Candidates backed by Islamic clerics won races in the Saudi Arabian capital in the kingdom's first regular balloting, an election observer said Friday.

Suleiman al-Oqaili told a press conference at which the preliminary results were announced that he saw the seven Riyadh winners' names on a list circulated via cell phones and the Internet.

"It was promoted as a list that had a religious blessing," al-Oqaili said.

A losing candidate objected to the results, claiming that the circulated list violated electoral law by claiming religious backing.

The chief of the election commission, Prince Mansour bin Miteb (search), told al-Oqaili that objectors had five days to file complaints with the Grievance and Complaints Committee, which is obliged to respond within five days after that.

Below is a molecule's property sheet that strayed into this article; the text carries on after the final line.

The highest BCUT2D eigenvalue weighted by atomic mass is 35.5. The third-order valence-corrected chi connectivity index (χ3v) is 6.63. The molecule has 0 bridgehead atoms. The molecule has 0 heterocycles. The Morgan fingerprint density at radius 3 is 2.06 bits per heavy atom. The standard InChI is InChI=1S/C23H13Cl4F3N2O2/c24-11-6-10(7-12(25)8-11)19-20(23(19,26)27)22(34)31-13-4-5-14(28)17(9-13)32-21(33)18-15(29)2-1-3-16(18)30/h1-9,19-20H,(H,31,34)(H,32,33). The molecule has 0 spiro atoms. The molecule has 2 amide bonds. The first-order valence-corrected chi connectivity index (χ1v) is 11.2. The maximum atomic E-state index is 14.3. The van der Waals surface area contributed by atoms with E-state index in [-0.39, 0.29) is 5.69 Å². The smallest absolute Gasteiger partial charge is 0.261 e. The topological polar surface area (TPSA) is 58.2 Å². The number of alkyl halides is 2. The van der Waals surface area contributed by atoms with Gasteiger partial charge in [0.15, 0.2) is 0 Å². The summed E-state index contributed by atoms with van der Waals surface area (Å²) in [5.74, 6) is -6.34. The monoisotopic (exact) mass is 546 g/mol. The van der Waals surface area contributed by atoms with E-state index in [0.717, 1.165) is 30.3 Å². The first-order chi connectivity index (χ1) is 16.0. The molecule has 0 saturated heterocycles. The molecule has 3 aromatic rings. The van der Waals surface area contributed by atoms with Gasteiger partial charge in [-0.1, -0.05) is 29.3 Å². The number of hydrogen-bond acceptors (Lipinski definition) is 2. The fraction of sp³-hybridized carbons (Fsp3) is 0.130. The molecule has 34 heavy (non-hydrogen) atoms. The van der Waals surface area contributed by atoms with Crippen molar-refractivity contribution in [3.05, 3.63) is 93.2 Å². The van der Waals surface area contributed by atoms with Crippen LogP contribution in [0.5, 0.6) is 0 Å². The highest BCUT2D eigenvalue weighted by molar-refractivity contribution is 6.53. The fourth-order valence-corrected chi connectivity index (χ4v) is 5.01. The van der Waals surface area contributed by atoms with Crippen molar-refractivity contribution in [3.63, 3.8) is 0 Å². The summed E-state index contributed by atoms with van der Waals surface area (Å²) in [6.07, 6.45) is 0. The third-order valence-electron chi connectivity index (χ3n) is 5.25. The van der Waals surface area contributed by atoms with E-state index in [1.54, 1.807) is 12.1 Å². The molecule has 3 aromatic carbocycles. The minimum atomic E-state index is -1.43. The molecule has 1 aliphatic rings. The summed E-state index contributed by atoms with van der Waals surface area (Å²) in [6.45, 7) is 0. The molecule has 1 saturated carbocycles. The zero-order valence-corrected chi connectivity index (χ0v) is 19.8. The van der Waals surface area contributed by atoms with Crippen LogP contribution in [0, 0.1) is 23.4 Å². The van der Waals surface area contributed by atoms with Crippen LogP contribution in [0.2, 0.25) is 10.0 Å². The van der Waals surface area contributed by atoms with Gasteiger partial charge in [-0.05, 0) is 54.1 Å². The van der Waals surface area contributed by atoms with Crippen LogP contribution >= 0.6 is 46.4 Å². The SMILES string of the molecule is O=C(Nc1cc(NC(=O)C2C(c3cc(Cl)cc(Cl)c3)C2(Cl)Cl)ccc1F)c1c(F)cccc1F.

At least five of the winning candidates for the seven electable seats on the Riyadh City Council (search) are believed to be Islamists. It was not known whether the seven winners sought the clerical endorsement indicated on the list or whether they received the support unsolicited.

Losing candidate Thafer al-Yami told The Associated Press he saw the circulated list.

"These people have hijacked the elections," he said.

Al-Yami said the list indicated an alliance among "certain people who follow the same line."

"The list contravened the election law. We want transparency," he said, calling for the election commission to investigate the list.

Prince Mansour said voter turnout in Riyadh was 65 percent, with 56,354 of 86,462 registered voters participating.